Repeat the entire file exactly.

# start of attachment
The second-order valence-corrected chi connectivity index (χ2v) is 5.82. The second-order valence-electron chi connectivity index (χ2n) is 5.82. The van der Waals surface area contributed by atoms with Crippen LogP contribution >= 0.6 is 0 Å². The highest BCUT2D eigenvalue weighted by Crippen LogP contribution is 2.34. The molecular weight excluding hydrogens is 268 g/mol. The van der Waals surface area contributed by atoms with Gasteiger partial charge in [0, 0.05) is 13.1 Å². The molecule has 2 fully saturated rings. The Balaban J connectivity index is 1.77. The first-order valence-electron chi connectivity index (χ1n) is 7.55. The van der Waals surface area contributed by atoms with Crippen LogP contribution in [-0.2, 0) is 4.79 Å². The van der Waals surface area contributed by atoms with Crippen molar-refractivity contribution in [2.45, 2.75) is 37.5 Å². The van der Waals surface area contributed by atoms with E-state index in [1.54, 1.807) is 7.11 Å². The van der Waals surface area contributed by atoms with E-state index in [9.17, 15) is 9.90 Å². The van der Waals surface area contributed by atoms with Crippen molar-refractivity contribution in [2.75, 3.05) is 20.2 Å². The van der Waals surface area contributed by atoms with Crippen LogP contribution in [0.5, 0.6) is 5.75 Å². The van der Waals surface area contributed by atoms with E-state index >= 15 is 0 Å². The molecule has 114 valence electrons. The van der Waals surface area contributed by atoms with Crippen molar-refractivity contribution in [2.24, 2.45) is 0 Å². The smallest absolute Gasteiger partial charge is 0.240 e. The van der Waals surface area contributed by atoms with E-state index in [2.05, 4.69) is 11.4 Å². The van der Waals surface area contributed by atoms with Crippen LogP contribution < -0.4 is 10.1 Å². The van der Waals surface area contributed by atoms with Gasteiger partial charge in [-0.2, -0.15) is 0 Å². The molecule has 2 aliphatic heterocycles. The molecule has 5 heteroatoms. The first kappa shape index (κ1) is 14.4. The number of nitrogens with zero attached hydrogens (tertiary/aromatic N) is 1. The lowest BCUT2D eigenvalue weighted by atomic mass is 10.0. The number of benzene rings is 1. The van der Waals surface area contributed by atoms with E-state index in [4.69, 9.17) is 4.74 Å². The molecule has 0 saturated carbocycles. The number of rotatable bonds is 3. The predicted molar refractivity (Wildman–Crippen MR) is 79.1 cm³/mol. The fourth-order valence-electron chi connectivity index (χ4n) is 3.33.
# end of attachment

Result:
The second-order valence-corrected chi connectivity index (χ2v) is 5.82. The second-order valence-electron chi connectivity index (χ2n) is 5.82. The van der Waals surface area contributed by atoms with Crippen LogP contribution >= 0.6 is 0 Å². The highest BCUT2D eigenvalue weighted by Crippen LogP contribution is 2.34. The molecular weight excluding hydrogens is 268 g/mol. The van der Waals surface area contributed by atoms with Gasteiger partial charge in [0, 0.05) is 13.1 Å². The molecule has 2 fully saturated rings. The Balaban J connectivity index is 1.77. The first-order valence-electron chi connectivity index (χ1n) is 7.55. The van der Waals surface area contributed by atoms with Crippen LogP contribution in [-0.2, 0) is 4.79 Å². The van der Waals surface area contributed by atoms with Crippen molar-refractivity contribution in [2.45, 2.75) is 37.5 Å². The van der Waals surface area contributed by atoms with E-state index in [1.54, 1.807) is 7.11 Å². The van der Waals surface area contributed by atoms with E-state index in [9.17, 15) is 9.90 Å². The van der Waals surface area contributed by atoms with Crippen molar-refractivity contribution in [2.75, 3.05) is 20.2 Å². The van der Waals surface area contributed by atoms with Crippen LogP contribution in [0.5, 0.6) is 5.75 Å². The van der Waals surface area contributed by atoms with E-state index >= 15 is 0 Å². The molecule has 114 valence electrons. The van der Waals surface area contributed by atoms with Crippen molar-refractivity contribution in [2.24, 2.45) is 0 Å². The smallest absolute Gasteiger partial charge is 0.240 e. The van der Waals surface area contributed by atoms with E-state index in [2.05, 4.69) is 11.4 Å². The van der Waals surface area contributed by atoms with Crippen LogP contribution < -0.4 is 10.1 Å². The van der Waals surface area contributed by atoms with Gasteiger partial charge in [-0.2, -0.15) is 0 Å². The molecule has 2 aliphatic heterocycles. The molecule has 5 heteroatoms. The first kappa shape index (κ1) is 14.4. The number of nitrogens with zero attached hydrogens (tertiary/aromatic N) is 1. The lowest BCUT2D eigenvalue weighted by atomic mass is 10.0. The number of benzene rings is 1. The van der Waals surface area contributed by atoms with E-state index in [4.69, 9.17) is 4.74 Å². The molecule has 0 saturated carbocycles. The number of rotatable bonds is 3. The predicted molar refractivity (Wildman–Crippen MR) is 79.1 cm³/mol. The fourth-order valence-electron chi connectivity index (χ4n) is 3.33.